The federal government has disclosed that over 150,000 children are born with sickle cell disease in Nigeria annually, majority of whom die before the age of five, while calling for more public awareness about scourge.
The permanent secretary in the Ministry of Health, Mr Linus Awute, stated this yesterday at an event to mark this year’s World Sickle Cell Day in Abuja, saying that carriers usually have no symptoms of the disease but can pass the gene to their offsprings.
He said, “It is estimated that over 40 million Nigerians have the sickle cell trait. Tackling sickle cell disease is an unfinished business of the MDGs and would need to be prioritised in the post-2015 development era.”
Awute explained that the theme for this year’s event, “Control of sickle cell disease in Nigeria at primary health care level,” was carefully chosen in order to draw the attention of stakeholders to the importance of integrating the disease into primary health care as a step towards improving equity in healthcare in order to achieve universal health coverage.
On why government cannot propose legislation barring persons with sickle gene from marrying each other, he said, “Ours is a democracy and you will find that before people talk about marriage, they are already in a relationship. Then love comes in and love is blind. That is why we do want to have that kind of confrontational approach.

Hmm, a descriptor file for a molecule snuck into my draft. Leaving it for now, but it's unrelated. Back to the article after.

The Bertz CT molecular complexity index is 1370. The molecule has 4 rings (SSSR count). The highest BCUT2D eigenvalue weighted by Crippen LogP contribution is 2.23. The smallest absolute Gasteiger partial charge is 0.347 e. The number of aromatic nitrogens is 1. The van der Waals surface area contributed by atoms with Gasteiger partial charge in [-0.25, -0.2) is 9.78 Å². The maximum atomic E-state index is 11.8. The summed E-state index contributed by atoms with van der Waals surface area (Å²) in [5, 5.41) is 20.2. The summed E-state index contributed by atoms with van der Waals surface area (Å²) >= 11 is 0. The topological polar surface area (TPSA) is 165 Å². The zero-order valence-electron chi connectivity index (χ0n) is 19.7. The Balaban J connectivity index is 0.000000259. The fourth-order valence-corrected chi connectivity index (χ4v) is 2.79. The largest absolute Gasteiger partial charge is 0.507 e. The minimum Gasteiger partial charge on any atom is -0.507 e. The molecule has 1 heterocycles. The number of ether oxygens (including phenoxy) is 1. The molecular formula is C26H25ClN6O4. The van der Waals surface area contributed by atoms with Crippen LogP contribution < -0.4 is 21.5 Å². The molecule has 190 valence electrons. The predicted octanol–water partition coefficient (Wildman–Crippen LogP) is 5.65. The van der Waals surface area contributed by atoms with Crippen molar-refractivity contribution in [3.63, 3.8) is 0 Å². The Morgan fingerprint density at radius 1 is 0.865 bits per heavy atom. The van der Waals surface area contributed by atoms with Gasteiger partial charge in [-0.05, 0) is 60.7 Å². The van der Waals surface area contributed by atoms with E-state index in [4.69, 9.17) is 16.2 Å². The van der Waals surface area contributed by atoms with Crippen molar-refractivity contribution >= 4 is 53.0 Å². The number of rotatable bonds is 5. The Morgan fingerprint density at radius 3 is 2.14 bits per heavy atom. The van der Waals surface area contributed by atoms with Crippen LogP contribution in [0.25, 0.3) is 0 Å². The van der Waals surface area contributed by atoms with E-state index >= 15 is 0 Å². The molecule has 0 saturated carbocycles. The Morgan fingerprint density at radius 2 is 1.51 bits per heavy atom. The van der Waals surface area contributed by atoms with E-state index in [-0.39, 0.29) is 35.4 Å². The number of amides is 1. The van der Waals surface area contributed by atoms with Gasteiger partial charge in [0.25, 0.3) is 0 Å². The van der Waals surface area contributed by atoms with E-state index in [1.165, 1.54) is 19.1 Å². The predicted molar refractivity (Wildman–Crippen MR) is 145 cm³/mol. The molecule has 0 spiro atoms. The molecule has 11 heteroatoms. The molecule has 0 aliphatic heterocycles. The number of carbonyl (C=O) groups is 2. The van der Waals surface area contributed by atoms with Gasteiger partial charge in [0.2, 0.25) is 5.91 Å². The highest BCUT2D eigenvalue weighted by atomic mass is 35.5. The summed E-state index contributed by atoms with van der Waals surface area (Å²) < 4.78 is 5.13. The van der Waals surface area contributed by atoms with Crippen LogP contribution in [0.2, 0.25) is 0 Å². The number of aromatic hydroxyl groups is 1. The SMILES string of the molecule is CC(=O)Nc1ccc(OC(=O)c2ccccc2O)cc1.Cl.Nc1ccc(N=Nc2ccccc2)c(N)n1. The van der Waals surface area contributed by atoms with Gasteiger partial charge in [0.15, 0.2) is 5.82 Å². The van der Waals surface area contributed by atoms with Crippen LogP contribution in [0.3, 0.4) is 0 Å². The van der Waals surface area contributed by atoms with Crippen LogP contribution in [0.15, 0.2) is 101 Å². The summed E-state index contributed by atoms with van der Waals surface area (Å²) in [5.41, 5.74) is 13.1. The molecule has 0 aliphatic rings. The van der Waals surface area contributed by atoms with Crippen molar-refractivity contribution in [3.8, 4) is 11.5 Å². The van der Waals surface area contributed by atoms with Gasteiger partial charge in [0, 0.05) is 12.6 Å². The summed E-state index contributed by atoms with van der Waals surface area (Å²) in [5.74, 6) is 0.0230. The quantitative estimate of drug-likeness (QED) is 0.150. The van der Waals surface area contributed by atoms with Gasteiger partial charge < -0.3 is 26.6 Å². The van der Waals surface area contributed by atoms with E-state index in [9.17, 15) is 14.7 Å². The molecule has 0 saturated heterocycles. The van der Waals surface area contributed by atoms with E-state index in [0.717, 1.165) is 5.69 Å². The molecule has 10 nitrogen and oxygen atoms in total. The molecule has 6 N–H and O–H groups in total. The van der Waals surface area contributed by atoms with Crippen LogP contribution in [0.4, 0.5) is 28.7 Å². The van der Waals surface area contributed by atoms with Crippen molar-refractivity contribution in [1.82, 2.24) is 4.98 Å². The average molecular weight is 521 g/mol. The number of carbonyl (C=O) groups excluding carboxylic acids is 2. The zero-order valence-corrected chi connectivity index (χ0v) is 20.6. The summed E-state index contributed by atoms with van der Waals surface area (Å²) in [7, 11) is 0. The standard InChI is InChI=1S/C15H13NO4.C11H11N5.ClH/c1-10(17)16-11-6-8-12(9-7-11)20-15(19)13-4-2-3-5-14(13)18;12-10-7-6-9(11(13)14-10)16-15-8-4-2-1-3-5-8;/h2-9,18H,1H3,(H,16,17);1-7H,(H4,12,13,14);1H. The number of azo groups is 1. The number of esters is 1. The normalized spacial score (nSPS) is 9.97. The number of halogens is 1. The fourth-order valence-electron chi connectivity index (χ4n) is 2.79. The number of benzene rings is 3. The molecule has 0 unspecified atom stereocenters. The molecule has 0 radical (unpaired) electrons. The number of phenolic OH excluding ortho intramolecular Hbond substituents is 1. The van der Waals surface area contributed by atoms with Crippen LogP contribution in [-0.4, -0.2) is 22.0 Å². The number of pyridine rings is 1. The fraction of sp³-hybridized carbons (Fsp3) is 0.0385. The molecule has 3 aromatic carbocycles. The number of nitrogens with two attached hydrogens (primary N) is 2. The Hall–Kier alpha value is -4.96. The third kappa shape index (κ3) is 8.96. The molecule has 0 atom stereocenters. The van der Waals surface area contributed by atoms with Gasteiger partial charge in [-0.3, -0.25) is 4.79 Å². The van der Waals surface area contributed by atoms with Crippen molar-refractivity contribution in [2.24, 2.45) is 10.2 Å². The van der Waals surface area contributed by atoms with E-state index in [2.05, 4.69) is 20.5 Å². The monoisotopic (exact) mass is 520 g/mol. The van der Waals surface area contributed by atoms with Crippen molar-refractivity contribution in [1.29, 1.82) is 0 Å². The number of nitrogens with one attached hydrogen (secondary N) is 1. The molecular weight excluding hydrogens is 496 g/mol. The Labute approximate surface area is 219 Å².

“We believe very strongly that people who marry and later begin to see these complications in their children are usually unaware of what would be the associated consequences of that marriage. For such people, if they were aware, the story may be different.
“Awareness creation and sensitisation for us is the veritable tool for the reduction of this type of situation in our population for now. There are lot of people, because they have not been told the complications and the pains the sufferers go through. If they tell them not to marry, they will ask whether you are their God. That is why the type of sensitisation that we are talking about is very important.”
Published: Jun 20, 2015. By Winifred Ogbebo and Victor Okeke
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